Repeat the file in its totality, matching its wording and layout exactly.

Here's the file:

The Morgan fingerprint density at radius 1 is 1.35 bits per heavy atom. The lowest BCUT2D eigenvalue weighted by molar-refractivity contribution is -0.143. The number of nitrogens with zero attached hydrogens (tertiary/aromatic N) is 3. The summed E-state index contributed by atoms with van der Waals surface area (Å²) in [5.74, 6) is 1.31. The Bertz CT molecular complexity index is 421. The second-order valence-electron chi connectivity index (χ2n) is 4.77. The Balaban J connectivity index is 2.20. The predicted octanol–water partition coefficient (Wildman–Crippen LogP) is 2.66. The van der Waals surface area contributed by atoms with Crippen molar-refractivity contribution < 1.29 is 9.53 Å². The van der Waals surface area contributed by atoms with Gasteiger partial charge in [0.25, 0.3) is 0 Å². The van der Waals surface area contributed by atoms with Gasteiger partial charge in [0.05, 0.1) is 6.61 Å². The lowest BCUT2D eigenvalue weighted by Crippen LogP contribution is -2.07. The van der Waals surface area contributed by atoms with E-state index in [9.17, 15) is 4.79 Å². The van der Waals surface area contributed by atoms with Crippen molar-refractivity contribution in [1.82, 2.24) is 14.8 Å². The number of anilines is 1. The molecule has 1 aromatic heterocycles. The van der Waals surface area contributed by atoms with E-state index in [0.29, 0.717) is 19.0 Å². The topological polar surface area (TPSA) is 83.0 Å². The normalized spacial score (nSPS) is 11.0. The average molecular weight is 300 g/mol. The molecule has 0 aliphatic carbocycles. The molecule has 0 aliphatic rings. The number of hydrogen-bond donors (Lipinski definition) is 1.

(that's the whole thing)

The Morgan fingerprint density at radius 1 is 1.35 bits per heavy atom. The lowest BCUT2D eigenvalue weighted by molar-refractivity contribution is -0.143. The number of nitrogens with zero attached hydrogens (tertiary/aromatic N) is 3. The summed E-state index contributed by atoms with van der Waals surface area (Å²) in [5.74, 6) is 1.31. The Bertz CT molecular complexity index is 421. The second-order valence-electron chi connectivity index (χ2n) is 4.77. The Balaban J connectivity index is 2.20. The predicted octanol–water partition coefficient (Wildman–Crippen LogP) is 2.66. The van der Waals surface area contributed by atoms with Crippen molar-refractivity contribution < 1.29 is 9.53 Å². The van der Waals surface area contributed by atoms with Gasteiger partial charge in [0.25, 0.3) is 0 Å². The van der Waals surface area contributed by atoms with Gasteiger partial charge in [0.05, 0.1) is 6.61 Å². The lowest BCUT2D eigenvalue weighted by Crippen LogP contribution is -2.07. The van der Waals surface area contributed by atoms with E-state index in [9.17, 15) is 4.79 Å². The van der Waals surface area contributed by atoms with Crippen molar-refractivity contribution in [1.82, 2.24) is 14.8 Å². The number of anilines is 1. The molecule has 1 aromatic heterocycles. The van der Waals surface area contributed by atoms with E-state index in [0.29, 0.717) is 19.0 Å². The topological polar surface area (TPSA) is 83.0 Å². The normalized spacial score (nSPS) is 11.0. The average molecular weight is 300 g/mol. The molecule has 0 aliphatic carbocycles. The molecule has 0 aliphatic rings. The number of hydrogen-bond donors (Lipinski definition) is 1.